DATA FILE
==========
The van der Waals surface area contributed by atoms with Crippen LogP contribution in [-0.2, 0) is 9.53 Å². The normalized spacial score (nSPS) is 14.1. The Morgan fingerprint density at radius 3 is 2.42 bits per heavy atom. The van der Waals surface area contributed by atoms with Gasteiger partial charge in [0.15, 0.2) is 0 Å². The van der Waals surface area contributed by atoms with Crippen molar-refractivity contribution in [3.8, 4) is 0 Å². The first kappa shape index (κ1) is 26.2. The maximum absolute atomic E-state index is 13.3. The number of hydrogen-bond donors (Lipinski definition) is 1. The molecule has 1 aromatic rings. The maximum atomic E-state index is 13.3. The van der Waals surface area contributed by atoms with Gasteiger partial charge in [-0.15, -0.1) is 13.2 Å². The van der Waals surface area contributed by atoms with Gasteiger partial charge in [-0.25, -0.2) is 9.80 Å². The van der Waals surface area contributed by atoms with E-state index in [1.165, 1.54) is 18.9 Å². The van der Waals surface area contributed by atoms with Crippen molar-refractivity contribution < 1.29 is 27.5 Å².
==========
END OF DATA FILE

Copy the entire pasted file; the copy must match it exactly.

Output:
The van der Waals surface area contributed by atoms with Crippen LogP contribution in [-0.2, 0) is 9.53 Å². The normalized spacial score (nSPS) is 14.1. The Morgan fingerprint density at radius 3 is 2.42 bits per heavy atom. The van der Waals surface area contributed by atoms with Gasteiger partial charge in [0.15, 0.2) is 0 Å². The van der Waals surface area contributed by atoms with Crippen molar-refractivity contribution in [3.8, 4) is 0 Å². The first kappa shape index (κ1) is 26.2. The maximum absolute atomic E-state index is 13.3. The number of hydrogen-bond donors (Lipinski definition) is 1. The molecule has 1 aromatic rings. The maximum atomic E-state index is 13.3. The van der Waals surface area contributed by atoms with Gasteiger partial charge in [-0.15, -0.1) is 13.2 Å². The van der Waals surface area contributed by atoms with Gasteiger partial charge in [-0.25, -0.2) is 9.80 Å². The van der Waals surface area contributed by atoms with E-state index in [1.165, 1.54) is 18.9 Å². The van der Waals surface area contributed by atoms with Crippen molar-refractivity contribution < 1.29 is 27.5 Å².